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What’s in it for the customer?

That question should guide bankers considering any new technology this year. Here’s how it plays out with four key tech trends

What’s in it for the customer?

Much of what bank-technology strategists will focus on in 2013 can be summed up in single words: Mobility. Synchronization. Self-service. Collaboration.

Perhaps the most important single word to which bankers will focus their technology plans in the coming year is this: Customers.

In more than a dozen interviews with bankers, technology providers, and financial-industry analysts, the message is clear: In 2013, bank-technology strategy has to concentrate on knowing one’s customer base and what that base really wants; negotiating with technology professionals on how to provide that to the customer; and making it all as seamless—or as several people termed it, “easy”—for the customer as possible.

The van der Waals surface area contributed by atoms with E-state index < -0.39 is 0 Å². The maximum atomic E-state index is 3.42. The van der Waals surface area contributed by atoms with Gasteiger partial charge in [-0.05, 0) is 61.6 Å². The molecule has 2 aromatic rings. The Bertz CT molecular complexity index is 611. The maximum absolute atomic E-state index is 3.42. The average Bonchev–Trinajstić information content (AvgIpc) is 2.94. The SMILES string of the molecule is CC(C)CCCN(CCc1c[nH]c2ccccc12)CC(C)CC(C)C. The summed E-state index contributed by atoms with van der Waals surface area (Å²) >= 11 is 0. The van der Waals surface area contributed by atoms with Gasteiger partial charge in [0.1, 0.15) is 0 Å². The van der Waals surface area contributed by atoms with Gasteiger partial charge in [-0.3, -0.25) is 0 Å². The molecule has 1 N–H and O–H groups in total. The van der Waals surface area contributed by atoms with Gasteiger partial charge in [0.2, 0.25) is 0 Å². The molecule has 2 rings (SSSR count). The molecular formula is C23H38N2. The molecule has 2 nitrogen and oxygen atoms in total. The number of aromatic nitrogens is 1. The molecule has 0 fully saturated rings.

“We have to make sure it’s very convenient for our customers to do business with us,” says Bryan Van Dyk, executive vice-president, BBCN Bank, a $5 billion-asset bank in Los Angeles, which focuses on lending to the Korean-American population across the country. “We want to be very adaptable, innovative, and yet secure, but we want to make sure it’s easy for our customers to do business with us.”

Similarly, Bob Gibson, vice-president for branch operations, Cummins Allison, says: “Banks want to be responsive to the customers’ needs and their demands for convenience . . . The goal here is to make it easier for that customer to do business with [the bank].”